Yeah, ok so anything else before we wrap up? I have a couple of maybe this is what… if you’re like ok that sounds good, where do I even start? I think you gotta talk to somebody, so even if that’s in, like talking to your partner or a therapist or a trusted friend of how do I… this is new to me and super scary and I don’t know how to even start, maybe… And let’s be honest, not all therapists are comfortable going here with their clients. Yeah, and I would say that too. I get that a lot from clients who have seen other therapists before of like their therapist would never even talk about this. Yeah, or I brought up one piece of it and the therapist didn’t pick it up, so I never brought it up again. Yeah. So again, creating some kind of safety and like putting some feelers out there of like how do I talk about this? When do I talk about this? What does that look like? I would definitely say in terms of getting in touch with your body, meditation, yoga, mindfulness, those kinds of things are very practical. They’re also very pop culture right now. You can find videos on YouTube on how to meditate and how to do yoga and mindfulness exercises, so I think those things are very simplistic in nature, but they do help us come back to our body. Talking to your partner in sex I think can be huge, like how does this feel? Is this ok? Are you good? Laughing in sex I think can be a big thing, and so there’s some of that like just putting some of those little things into practice that can make a big impact, but I would say like if this is a place that you’re trying to go and you’re kind of spinning your wheels, I would do some therapist interviews and see who is willing to go there. How do we do this? Where do we go? What does that look like? Yeah, so those are kind of my off-the-top-of-my-head, if you’re trying to figure out, okay, yeah, these all sound good, where do I go now? I like that, and I think they’re going to be these small, incremental steps that actually, when you look back, you’re like, wow, I’m in a different place with my sexual feelings, my sexual attitudes, and my sexual experiences. Yeah, I would also.. I mean there’s a couple of books that we mentioned today that I would definitely kind of lean into, like the “Erotic Intelligence,” which is more written for addicts, but I think that… moving into healthy sexuality, but if… Well, and that, I mean, that author, Alex Katehakis, she’s a colleague of ours, she also has a book called “Mirror of Intimacy”, which is so good. Yeah, I think it’s so good for couples to do. It’s kind of a daily thing that you read. It may take 10 minutes and it kind of bookends your day so you have some things to do in the evening. Part of that is talking about these things. So that’s great. It’s on Amazon. “Mirror of Intimacy.” That’s a great resource for both males and females in a relationship together. Yeah, and also the book is just beautiful. If you buy the actual physical copy, it’s just a beautiful book, and I love beautiful books, so that’s a thing. But like yeah, I have clients read the descriptor in the morning and then take the day to really think about it and kind of flush that out and talk about the questions and things at night, which I think is kind of a beautiful, intentional way to get into this, and she really does… it’s 365 excerpts or readings and things, so she covers way more than we’ve covered in our podcasts. I love that book. I think it’s beautiful. I also think that Brené Brown’s work, if you’re willing to take it to a sexual space and look at sexual change specifically, around some of her writings are really, really powerful, and so I would even go there. So those are the couple that I would start with. Yeah, I think those are some great resources. Yeah, okay. Alright, well this was fun! We should do this again. It was fun.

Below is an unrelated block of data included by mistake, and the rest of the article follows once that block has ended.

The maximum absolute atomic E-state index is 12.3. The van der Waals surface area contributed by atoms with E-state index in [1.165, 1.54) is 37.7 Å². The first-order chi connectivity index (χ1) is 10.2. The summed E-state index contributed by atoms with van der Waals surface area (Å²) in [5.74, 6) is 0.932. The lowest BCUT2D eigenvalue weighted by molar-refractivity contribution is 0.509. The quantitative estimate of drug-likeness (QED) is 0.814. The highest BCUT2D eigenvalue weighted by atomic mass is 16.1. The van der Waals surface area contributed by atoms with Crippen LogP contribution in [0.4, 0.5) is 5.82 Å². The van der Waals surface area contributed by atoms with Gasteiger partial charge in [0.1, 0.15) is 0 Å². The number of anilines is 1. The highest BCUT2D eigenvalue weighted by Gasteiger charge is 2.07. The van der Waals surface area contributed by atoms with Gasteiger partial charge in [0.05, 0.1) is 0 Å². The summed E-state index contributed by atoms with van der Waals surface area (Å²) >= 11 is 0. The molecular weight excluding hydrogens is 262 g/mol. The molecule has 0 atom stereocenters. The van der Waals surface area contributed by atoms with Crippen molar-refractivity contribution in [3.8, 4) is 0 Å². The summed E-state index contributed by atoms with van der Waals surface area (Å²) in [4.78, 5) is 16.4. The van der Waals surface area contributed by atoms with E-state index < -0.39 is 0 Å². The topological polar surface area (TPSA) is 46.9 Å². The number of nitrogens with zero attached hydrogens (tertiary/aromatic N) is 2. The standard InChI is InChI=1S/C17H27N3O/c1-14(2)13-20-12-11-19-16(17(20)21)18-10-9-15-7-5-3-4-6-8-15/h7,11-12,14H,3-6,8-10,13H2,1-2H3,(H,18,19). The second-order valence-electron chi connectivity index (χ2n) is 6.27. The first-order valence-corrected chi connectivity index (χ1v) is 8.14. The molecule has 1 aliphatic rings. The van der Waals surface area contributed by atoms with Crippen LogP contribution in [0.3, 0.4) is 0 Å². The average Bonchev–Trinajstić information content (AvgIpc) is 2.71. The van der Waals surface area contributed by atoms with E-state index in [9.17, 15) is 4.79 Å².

At the end of this episode, I want to remind you that your story matters. Remember there’s something meaningful in every chapter. Don’t wait to share your story until it’s finished. Until next time, Jackie.